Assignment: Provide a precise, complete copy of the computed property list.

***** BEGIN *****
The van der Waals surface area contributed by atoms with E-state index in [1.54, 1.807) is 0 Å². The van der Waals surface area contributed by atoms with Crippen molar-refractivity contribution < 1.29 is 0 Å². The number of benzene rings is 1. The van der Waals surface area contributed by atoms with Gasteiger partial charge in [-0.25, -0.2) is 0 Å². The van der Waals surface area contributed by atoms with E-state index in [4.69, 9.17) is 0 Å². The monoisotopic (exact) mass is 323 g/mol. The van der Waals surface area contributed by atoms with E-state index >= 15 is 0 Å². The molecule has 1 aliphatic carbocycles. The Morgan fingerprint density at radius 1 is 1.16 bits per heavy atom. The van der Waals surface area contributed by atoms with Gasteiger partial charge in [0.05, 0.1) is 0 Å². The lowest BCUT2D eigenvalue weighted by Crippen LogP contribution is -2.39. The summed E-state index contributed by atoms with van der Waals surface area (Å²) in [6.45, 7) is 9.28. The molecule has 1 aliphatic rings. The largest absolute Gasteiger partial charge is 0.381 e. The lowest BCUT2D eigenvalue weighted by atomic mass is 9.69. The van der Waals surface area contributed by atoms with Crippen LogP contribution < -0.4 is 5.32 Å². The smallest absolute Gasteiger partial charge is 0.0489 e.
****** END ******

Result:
The van der Waals surface area contributed by atoms with E-state index in [1.54, 1.807) is 0 Å². The van der Waals surface area contributed by atoms with Crippen molar-refractivity contribution < 1.29 is 0 Å². The number of benzene rings is 1. The van der Waals surface area contributed by atoms with Gasteiger partial charge in [-0.25, -0.2) is 0 Å². The van der Waals surface area contributed by atoms with E-state index in [4.69, 9.17) is 0 Å². The monoisotopic (exact) mass is 323 g/mol. The van der Waals surface area contributed by atoms with E-state index >= 15 is 0 Å². The molecule has 1 aliphatic carbocycles. The Morgan fingerprint density at radius 1 is 1.16 bits per heavy atom. The van der Waals surface area contributed by atoms with Gasteiger partial charge in [0.05, 0.1) is 0 Å². The lowest BCUT2D eigenvalue weighted by Crippen LogP contribution is -2.39. The summed E-state index contributed by atoms with van der Waals surface area (Å²) in [6.45, 7) is 9.28. The molecule has 1 aliphatic rings. The largest absolute Gasteiger partial charge is 0.381 e. The lowest BCUT2D eigenvalue weighted by atomic mass is 9.69. The van der Waals surface area contributed by atoms with Crippen LogP contribution < -0.4 is 5.32 Å². The smallest absolute Gasteiger partial charge is 0.0489 e.